Google is honoring Lotfi Zadeh, the Azerbaijani computer scientist who came up with the idea of “fuzzy logic,” with a homepage Doodle.

Life of Lotfi Zadeh

Lotfi Aliaskerzadeh — later changed to “Lotfi Aliasker Zadeh” — was born in Baku, Azerbaijan, on February 4, 1921, while his father, a journalist, was on assignment there from Iran. In 1931, at age 10, Zadeh and his family moved back to Tehran, Iran.

While attending Alborz College, Zadeh was inspired by the American missionaries who worked there, beginning his desire to one day live in the United States. After earning a degree in electrical engineering from the University of Tehran — itself no small feat, as multiple countries had invaded Iran starting in 1941, leaving it in upheaval — Lotfi Zadeh and his wife took up roots and moved to Philadelphia.

The question really isn’t whether I’m American, Russian, Iranian, Azerbaijani, or anything else. I’ve been shaped by all these people and cultures and I feel quite comfortable among all of them.

— Lotfi Zadeh

From there, he studied at Massachusetts Institute of Technology and later received his Ph.D. from Columbia University, where he went on to become an assistant professor in 1950. In 1959, Lotfi Zadeh joined the Department of Electrical Engineering at the University of California, Berkeley, which he expanded to also encompass computer science. In the years that followed, numerous other schools followed suit, expanding the study of computer science into college campuses around the world.

However, Lotfi Zadeh’s greatest contribution to computer science came in the form of a paper called “Fuzzy Sets.” Generally speaking, mathematics and computers would treat things in a binary way, meaning something would be either true (1) or false (0). By contrast, the real world is hardly ever so perfectly polarized, with most things falling somewhere in between. In the “Fuzzy Sets” paper, and the ensuing field of “fuzzy mathematics,” Zadeh shows the usefulness of the infinite number of decimal places between 0 and 1.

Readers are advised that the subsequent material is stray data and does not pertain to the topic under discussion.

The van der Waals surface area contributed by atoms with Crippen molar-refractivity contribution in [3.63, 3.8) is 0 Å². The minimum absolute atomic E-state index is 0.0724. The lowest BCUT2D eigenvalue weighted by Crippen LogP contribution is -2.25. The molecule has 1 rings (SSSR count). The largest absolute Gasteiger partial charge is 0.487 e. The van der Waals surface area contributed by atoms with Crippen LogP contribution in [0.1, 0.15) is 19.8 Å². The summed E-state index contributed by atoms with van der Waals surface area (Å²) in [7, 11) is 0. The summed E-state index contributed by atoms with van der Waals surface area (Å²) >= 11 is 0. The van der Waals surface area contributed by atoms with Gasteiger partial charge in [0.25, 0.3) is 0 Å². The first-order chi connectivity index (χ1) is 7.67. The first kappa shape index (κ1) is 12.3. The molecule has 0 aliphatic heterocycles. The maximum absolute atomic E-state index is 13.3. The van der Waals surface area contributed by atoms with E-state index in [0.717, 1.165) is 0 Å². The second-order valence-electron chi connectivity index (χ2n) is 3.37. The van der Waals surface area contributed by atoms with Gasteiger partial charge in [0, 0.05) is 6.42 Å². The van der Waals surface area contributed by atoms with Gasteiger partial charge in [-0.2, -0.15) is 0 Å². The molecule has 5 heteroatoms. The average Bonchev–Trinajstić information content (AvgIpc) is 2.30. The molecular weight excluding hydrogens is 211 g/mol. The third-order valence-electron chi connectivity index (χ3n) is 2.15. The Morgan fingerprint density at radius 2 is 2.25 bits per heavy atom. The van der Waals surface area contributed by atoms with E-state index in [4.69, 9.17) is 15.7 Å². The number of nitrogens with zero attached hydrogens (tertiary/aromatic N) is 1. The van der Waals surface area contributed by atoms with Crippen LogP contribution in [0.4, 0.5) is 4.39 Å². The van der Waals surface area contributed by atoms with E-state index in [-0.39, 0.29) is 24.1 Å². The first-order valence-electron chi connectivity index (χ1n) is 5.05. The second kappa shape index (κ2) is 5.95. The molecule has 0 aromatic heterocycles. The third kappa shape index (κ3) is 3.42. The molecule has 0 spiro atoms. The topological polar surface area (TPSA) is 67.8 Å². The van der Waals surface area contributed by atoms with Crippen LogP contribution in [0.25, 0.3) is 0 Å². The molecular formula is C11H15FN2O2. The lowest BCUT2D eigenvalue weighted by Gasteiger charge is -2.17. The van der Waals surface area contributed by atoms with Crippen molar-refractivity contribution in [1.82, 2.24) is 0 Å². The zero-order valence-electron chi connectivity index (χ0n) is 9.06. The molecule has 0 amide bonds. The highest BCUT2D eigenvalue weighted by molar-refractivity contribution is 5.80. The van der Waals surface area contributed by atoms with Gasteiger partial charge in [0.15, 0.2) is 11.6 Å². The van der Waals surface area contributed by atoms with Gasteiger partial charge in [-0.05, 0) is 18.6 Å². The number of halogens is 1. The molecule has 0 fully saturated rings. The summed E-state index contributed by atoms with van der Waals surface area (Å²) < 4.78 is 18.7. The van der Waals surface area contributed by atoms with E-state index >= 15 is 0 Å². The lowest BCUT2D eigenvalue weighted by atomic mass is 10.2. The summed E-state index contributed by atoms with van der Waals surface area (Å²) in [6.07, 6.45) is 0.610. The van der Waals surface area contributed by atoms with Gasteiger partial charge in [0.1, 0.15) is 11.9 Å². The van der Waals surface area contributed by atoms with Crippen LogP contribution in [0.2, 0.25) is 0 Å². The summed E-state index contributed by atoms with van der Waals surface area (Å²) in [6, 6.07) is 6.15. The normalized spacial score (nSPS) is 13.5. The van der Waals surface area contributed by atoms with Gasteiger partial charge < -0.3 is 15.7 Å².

One useful example of Lotfi Zadeh’s fuzzy mathematics in action is an automatic braking system in a car. In a binary system — only true or false — when a car ahead of you becomes too close, the brakes would immediately be applied fully. In a fuzzy system, as a car ahead gets closer — steadily moving from “safe” (0) to “not safe” (1) — the brakes can steadily adjust from “not pressed” (0) to “fully pressed” (1).

As for why Google chose today to celebrate Lotfi Zadeh, the “Fuzzy Sets” paper was first submitted on November 30, 1964, and was ultimately published in 1965.

Zadeh went on to have a decades-long career in education, including graduating over 50 Ph.D. students. Lotfi Zadeh died at home in Berkeley, California, and was buried in Baku, Azerbaijan. Elsewhere in Baku, you can find a statue of the man himself, along with a technology institute dedicated in his honor.

Lotfi Zadeh Google Doodle

Lotfi Zadeh

To best honor Lotfi Zadeh, Google has crafted artwork of the man himself, surrounded by the letters of “Google.” In one section of the Doodle, there is a graph that’s meant to serve as an example of the “fuzzy sets” that Zadeh was best known for.

Specifically, there are three larger triangles — in blue, yellow, and red — that overlap to create two smaller triangles — in green and orange. The green and orange triangles make for a great illustration of fuzzy sets, as one could ask if the area of the green triangle is blue, and to an extent the answer is yes, it’s blue. But it’s also equally true that the area is yellow. As with many things in life, there are shades in between.

Over on the Google Doodle Blog, you can find some thoughts shared by Lotfi Zadeh’s son, providing a first-hand insight into the man’s life and home.

The best way to describe life in the Zadeh house was “serious.” Lotfi was a serious fellow. A “party” to him was a bunch of super high-IQ academics gathering together for dinner. When I listened in on the resulting conversations, I was always impressed by how eloquent my father was and how deeply he appeared to understand the matter at hand. As my father put it, “there are various levels of understanding.” His understanding was extraordinary.

— Norman Zadeh

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About the Author

Kyle Bradshaw

Kyle is an author and researcher for 9to5Google, with special interests in Made by Google products, Fuchsia, and Stadia.

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